نتیجه گیری انگلیسی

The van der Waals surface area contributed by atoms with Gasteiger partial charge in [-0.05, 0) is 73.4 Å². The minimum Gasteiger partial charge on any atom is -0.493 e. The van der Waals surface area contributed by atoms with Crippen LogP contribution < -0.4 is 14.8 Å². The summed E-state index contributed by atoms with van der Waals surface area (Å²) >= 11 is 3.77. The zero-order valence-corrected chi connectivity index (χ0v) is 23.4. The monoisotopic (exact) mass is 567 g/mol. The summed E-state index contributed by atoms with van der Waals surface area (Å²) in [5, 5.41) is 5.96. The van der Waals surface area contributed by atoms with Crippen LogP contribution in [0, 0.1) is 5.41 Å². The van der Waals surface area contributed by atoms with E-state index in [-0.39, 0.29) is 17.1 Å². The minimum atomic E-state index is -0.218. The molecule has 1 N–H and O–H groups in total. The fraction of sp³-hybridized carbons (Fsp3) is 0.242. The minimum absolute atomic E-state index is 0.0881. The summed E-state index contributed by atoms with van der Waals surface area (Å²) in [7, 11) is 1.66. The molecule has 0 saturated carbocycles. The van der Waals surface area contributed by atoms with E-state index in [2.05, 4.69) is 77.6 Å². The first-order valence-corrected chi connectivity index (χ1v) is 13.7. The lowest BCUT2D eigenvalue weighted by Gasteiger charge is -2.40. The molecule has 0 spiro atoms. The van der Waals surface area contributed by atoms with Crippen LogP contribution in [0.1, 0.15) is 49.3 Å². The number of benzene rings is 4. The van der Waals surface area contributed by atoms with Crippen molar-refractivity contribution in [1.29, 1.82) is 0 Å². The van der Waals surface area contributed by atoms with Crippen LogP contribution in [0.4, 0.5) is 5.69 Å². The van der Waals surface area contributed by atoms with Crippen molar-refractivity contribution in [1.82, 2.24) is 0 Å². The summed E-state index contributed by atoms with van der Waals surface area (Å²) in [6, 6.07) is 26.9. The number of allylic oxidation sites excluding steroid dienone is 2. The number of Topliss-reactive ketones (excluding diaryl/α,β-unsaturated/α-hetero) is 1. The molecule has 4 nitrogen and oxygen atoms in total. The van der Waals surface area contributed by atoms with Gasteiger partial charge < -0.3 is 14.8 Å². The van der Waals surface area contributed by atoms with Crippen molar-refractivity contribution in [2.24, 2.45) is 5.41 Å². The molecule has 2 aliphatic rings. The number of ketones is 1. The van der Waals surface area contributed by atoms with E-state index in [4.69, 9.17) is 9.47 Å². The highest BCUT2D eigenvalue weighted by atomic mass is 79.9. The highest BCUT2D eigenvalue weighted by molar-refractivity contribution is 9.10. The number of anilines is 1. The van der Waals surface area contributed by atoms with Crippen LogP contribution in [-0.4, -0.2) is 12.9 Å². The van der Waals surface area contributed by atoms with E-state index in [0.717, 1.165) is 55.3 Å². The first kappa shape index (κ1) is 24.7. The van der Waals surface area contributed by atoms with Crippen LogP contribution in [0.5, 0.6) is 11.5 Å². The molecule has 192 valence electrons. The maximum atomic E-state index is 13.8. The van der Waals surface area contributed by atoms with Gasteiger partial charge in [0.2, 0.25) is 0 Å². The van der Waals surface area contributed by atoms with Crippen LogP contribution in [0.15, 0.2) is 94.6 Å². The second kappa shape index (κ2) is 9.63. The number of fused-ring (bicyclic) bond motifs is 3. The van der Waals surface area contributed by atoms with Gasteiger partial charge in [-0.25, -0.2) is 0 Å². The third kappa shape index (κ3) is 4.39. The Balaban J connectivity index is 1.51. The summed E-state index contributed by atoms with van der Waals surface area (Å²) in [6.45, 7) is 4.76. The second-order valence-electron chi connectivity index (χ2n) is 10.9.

Our analysis of the results from the two surveys highlights a number of benefits of a simplified insurance plan design. The comprehension study shows that people have a limited understanding of traditional health insurance. Only 14% of the sample was able to answer correctly 4 multiple choice questions about the four basic components of traditional health insurance design: deductibles, copays, coinsurance and maximum out of pocket costs (‘MOOP’). Similarly, many respondents were unable to calculate the cost of basic services covered by the traditional insurance plan. Most strikingly, only 11% were able to correctly answer a fill-in-the-blank question about the cost of a hospitalization. Second, respondents reported that they would be somewhat more likely to engage in some cost-reducing behaviors – specifically, going to urgent care instead of the ER, and contacting their doctor to ask for a generic drug – if they were covered by a simplified insurance plan than if they were covered by a traditional plan. One explanation for why we don’t find a striking difference in choices between the traditional and simplified plan may stem in part from the fact that people are already aware that traditional plans incorporate incentives for seeing in-network providers, avoiding the emergency room, and taking generic drugs, even if they can’t quantify the consequences of choosing one option over the other. Indeed, the fear induced by such ambiguity – that the more expensive options may be much more expensive – may be an even more potent motivator than the knowledge of actual cost-differences that the simplified plan makes it so much easier to assess. In sum, these results suggest that simplification is likely to have a substantial effect on individuals’ understanding of their own insurance policies, but raises questions about the magnitude of the effect such an increment in understanding is likely to have on healthcare choices. Third, respondents preferred the simplified health insurance plan when it was described in general terms (in the comprehension study) and presented in detail (in the choice study). In the choice study, however, the strong preference for the simplified plan emerged only after attempted to compute the cost of a single service, contingent on being insured under each plan. Moreover, based in part on responses to the open-ended question about why they preferred the plan they expressed a preference for, it seems that some respondents were put off by the high prices of services that the simplified plan made it easier to perceive. This points to a potential pitfall or marketing a simplified plan; people may prefer the devil they don’t know in this context. Perhaps as a result of optimism bias or a dislike for being confronted by painful information, consumers may be attracted by the traditional plan's shrouding of the prices they will have to pay should they require various medical services. Inevitably, the research has limitations. Respondents may not have been very motivated to answer the comprehension questions correctly, since they were not incentivized to do so. More seriously, the choices respondents made in the choice survey were hypothetical, and may not well represent how respondents would behave if confronted with similar, real, choices. On the one hand, the quality of the information they received was probably as good as most insured individuals face when they are making healthcare decisions, and the predominant multiple choice questions in the survey may have made it easy for respondents to guess the correct answer, so the results may overstate both the impact of the insurance policy on medical choices as well as on ability to estimate costs. On the other hand, the hypothetical nature of the choices, and the lack of incentives for responding correctly, may have decreased respondents’ attentions to details, which could have attenuated differences between the surveys that might be greater in the real world. In addition, some of the factors incorporated in the scenarios, such as recommendations from friends, the convenience of a doctor who is geographically closer, and the stressfulness of contacting a doctor to change a prescription, seem likely to have a greater impact in reality than in hypothetical choice, although this is not so important for understanding the impact of the insurance policies since these factors were held constant between the two versions of the survey. Although simplified insurance might help consumers make better choices between policies, and perhaps better healthcare decisions given the policies they end up selecting, the overall impact of simplification is likely to be more subtle and complex because employers are unlikely to be a static part of the equation. Prior research on automatic enrollment in retirement plans found that it led workers to save more, but also led employers to cut back on the match rate so as to maintain the same approximate payout (Soto and Butrica, 2013 and Butrica and Karamcheva, 2012). Thus, the main net effect was to redistribute wealth from more affluent workers to poorer workers who hadn’t been saving previously or receiving the match (arguably a good thing), but decreasing the match, as well as the savings rates, for more affluent workers. The impact of health insurance will therefore depend not only on the responses of different groups of workers, but also those of employers. The impact of simplification is also likely to depend on the specific form that simplification takes. Almost surely, the single largest mistake that most insurance purchasers make is to purchase policies with overly low deductibles (Sydnor, 2010). Indeed, such mistakes are so severe that in some cases they violate dominance – e.g., when someone pays more than $250 to drop the deductible on a medical insurance policy by less than $250. Based on this finding alone, it might seem that lowering deductibles to zero would be lead to even more suboptimal choices, but this is not necessarily a correct inference. If copayments are raised as deductibles are dropped, this could decrease moral hazard – one of the factors that raises the cost of low deductible policies. In addition, if all workers faced the same zero deductible, this would eliminate adverse selection, at least on deductibles, which is a major contributing factor to the low pricing of high deductible policies. If making choices simpler makes it easier for consumers to find good matches in coverage, however, is unlikely to help, and might even have adverse effects, when it comes to the other aspects of adverse selection. For example, better decision making on the part of consumers could lead to a greater concentration of unhealthy consumers in high cost, high benefit, plans, which would tend to raise the costs, and prices, for such plans, and, as a result, to reduce risk-sharing between healthier and sicker individuals. Giving people choices between insurance options they understand is almost certainly a good thing; it is, arguably, inherently desirable for people to make healthcare decisions with a reasonable understanding of what different options will cost. Yet, as the prior discussion suggests, knowing exactly who will benefit or be hurt by simplification is not at all easy to predict. Like most policies, therefore, it would be best to examine the consequences of insurance simplification beginning with small scale field experiments. While recognizing the potential problem of insurance complexity, the ACA adopts a somewhat superficial approach to dealing with it that revolves around the standardization and simplified presentation of information about insurance plan features. However, presenting simplified information about something that is inherently complex introduces a risk of ‘smoothing over’ real complexities, in effect burying them in the now not-so-fine print. Rather than trying to explain inherently complex insurance plans in simple terms, therefore, a more fundamental approach would be to (1) design health insurance products that are truly simple, and (2) require plans to offer identical features that can be directly compared. In this paper, we have shown that it is possible to develop a cost-neutral simplified insurance product that is appealing to consumers. Hopefully, the market will recognize, and meet, the need for such products.